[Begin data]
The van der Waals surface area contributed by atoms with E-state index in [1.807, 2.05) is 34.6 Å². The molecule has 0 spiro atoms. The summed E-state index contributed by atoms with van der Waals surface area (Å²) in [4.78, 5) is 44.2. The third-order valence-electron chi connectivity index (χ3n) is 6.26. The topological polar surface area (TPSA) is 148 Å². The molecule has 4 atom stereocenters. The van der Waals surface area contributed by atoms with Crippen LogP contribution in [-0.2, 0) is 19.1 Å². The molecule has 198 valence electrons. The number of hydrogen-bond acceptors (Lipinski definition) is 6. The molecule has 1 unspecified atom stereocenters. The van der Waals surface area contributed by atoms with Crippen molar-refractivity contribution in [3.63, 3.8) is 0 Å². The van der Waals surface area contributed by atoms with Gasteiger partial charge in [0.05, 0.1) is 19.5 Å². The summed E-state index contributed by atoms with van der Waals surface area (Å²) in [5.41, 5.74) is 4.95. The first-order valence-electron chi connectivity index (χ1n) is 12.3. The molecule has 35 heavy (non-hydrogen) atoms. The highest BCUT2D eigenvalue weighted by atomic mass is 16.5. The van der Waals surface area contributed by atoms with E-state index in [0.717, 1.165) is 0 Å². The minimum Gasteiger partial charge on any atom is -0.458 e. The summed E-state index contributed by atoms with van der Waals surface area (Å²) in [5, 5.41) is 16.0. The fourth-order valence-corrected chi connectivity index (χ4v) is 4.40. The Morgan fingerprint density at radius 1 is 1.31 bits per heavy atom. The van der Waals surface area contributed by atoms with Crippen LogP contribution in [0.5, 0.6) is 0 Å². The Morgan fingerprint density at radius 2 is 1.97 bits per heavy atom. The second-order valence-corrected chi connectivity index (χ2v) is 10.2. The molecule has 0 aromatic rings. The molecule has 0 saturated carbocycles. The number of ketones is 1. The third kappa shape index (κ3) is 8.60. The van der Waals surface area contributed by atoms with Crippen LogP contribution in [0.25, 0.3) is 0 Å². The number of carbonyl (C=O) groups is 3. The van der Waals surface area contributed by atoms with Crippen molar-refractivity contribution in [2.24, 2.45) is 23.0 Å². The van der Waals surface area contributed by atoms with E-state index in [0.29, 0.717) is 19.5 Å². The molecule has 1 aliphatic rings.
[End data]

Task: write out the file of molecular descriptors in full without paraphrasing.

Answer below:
The van der Waals surface area contributed by atoms with E-state index in [1.807, 2.05) is 34.6 Å². The molecule has 0 spiro atoms. The summed E-state index contributed by atoms with van der Waals surface area (Å²) in [4.78, 5) is 44.2. The third-order valence-electron chi connectivity index (χ3n) is 6.26. The topological polar surface area (TPSA) is 148 Å². The molecule has 4 atom stereocenters. The van der Waals surface area contributed by atoms with Crippen LogP contribution in [-0.2, 0) is 19.1 Å². The molecule has 198 valence electrons. The number of hydrogen-bond acceptors (Lipinski definition) is 6. The molecule has 1 unspecified atom stereocenters. The van der Waals surface area contributed by atoms with Crippen molar-refractivity contribution in [3.63, 3.8) is 0 Å². The van der Waals surface area contributed by atoms with Gasteiger partial charge in [0.05, 0.1) is 19.5 Å². The summed E-state index contributed by atoms with van der Waals surface area (Å²) in [5.41, 5.74) is 4.95. The first-order valence-electron chi connectivity index (χ1n) is 12.3. The molecule has 35 heavy (non-hydrogen) atoms. The highest BCUT2D eigenvalue weighted by atomic mass is 16.5. The van der Waals surface area contributed by atoms with E-state index in [0.717, 1.165) is 0 Å². The minimum Gasteiger partial charge on any atom is -0.458 e. The summed E-state index contributed by atoms with van der Waals surface area (Å²) in [5, 5.41) is 16.0. The fourth-order valence-corrected chi connectivity index (χ4v) is 4.40. The Morgan fingerprint density at radius 1 is 1.31 bits per heavy atom. The van der Waals surface area contributed by atoms with Crippen LogP contribution in [0.5, 0.6) is 0 Å². The Morgan fingerprint density at radius 2 is 1.97 bits per heavy atom. The second-order valence-corrected chi connectivity index (χ2v) is 10.2. The molecule has 0 aromatic rings. The molecule has 0 saturated carbocycles. The number of ketones is 1. The third kappa shape index (κ3) is 8.60. The van der Waals surface area contributed by atoms with Crippen LogP contribution in [0.25, 0.3) is 0 Å². The number of carbonyl (C=O) groups is 3. The van der Waals surface area contributed by atoms with Crippen molar-refractivity contribution in [2.24, 2.45) is 23.0 Å². The van der Waals surface area contributed by atoms with E-state index in [0.29, 0.717) is 19.5 Å². The molecule has 1 aliphatic rings.